November 5, 2015
About the Author: Steven Moniz is the Founder and Conditioning Coach at Monvida Sports Inc. After training and coaching individuals for seven years, Steven has learned that people need goals—something to drive them —to get them to push harder, faster, and remain committed. Monvida pushes athletes to exceed their goals through private training sessions, classes, online programs and sports therapy for all athletes. Steven has fused the things he loves in life: training, helping people, and adventure sports.
You’re pedaling up a mountain, legs screaming during the climb, you reach the summit, but now you have to weave your way through shrubs and trees at the top. Just when you thought it would be a breeze after all that, you’re faced with the steep slope of the downhill. You grip your handlebars and head down, absorbing the impact of any log or rock garden in your way. It takes strength in your upper body, core and legs to keep going. Whether you are going for an afternoon ride or a multi-day trip — it’s best to be physically prepared than super sore on the next day!
Here are four exercises that will build the strength needed to conquer those mountains and make them seem more like molehiles!
Start off by doing 2 sets of 10 repetitions for each exercise, resting for 30 seconds in between. If that’s too easy, do all the exercises in a row and rest between each circuit.
After a week or two, if you can do 2 sets of 15 repetitions, add one more set of exercises to the mix — so you end up doing 3 sets of 15 repetitions per workout. Once you implement these four exercises into your training routine, you will find yourself shredding those trails in no time!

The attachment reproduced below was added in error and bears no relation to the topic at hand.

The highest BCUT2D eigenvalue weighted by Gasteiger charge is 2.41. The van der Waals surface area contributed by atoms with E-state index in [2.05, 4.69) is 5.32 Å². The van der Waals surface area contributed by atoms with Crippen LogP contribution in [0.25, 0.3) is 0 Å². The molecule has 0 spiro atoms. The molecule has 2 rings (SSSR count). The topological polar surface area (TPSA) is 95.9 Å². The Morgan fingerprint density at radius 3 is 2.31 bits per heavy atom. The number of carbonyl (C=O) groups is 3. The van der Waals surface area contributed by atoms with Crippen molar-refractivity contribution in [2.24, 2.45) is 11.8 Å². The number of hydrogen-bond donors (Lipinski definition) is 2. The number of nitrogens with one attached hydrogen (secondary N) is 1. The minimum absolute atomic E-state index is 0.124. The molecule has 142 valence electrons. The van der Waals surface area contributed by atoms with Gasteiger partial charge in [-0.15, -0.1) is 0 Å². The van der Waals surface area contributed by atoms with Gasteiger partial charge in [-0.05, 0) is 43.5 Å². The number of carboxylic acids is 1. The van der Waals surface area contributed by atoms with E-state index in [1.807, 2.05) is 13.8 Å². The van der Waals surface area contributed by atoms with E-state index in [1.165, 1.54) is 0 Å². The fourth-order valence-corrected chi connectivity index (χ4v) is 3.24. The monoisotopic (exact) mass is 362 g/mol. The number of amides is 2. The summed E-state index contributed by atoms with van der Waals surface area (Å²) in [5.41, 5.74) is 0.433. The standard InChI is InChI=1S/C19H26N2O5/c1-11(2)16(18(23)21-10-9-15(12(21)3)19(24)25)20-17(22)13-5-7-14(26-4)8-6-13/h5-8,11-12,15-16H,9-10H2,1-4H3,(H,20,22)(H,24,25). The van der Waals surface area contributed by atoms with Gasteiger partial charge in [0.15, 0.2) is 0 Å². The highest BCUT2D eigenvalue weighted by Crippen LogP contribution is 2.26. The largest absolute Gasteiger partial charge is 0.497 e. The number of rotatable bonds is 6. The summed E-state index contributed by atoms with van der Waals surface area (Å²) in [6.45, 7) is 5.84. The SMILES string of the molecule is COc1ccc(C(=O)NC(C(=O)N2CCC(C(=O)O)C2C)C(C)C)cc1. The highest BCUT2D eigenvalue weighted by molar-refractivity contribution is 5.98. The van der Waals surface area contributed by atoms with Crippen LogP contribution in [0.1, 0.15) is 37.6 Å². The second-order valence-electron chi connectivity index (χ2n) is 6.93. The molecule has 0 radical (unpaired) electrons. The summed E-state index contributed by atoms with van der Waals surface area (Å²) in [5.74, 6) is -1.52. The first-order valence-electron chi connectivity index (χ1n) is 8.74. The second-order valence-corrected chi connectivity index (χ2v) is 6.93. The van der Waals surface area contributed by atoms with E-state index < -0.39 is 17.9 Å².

1. single leg deadlifts
Single leg deadlifts emphasize the posterior side of your body by working your glutes, hamstrings and quads. Start off by balancing on one leg, then lean forward, making sure to keep your core tight and spine neutral. Stop once your upper body is parallel to the floor. Squeeze your glutes and hamstrings on the working leg to return to the starting position.
Squats work your glutes, hamstrings and quads. Start with your feet shoulder-width apart, your core tight and spine neutral. As you come down, bend at your hips and knees, making sure your knees don’t pass your toes, and stop when you’re parallel to the floor. On your way up, emphasize pressing through your heels.
3. bent over rows
This is a great exercise to balance the body and prevent it from becoming too chest dominant from riding a bike all day. Bent over rows work your back and arms. Start with your feet in a staggered position and your body bent over and parallel to the ground. You will then row the weighted object up, making sure that you keep your core tight and spine neutral. Slowly lower the weight and repeat.
Push-ups are an upper body exercise that improve upper body strength by working your chest, arms and shoulders. Place your hands shoulder-width apart and bring your chest as close to the floor as you can without touching it. As you return to the starting position don’t lock out your elbows. Also, make sure to look at something a foot in front of you to prevent bobbing your head and straining your neck.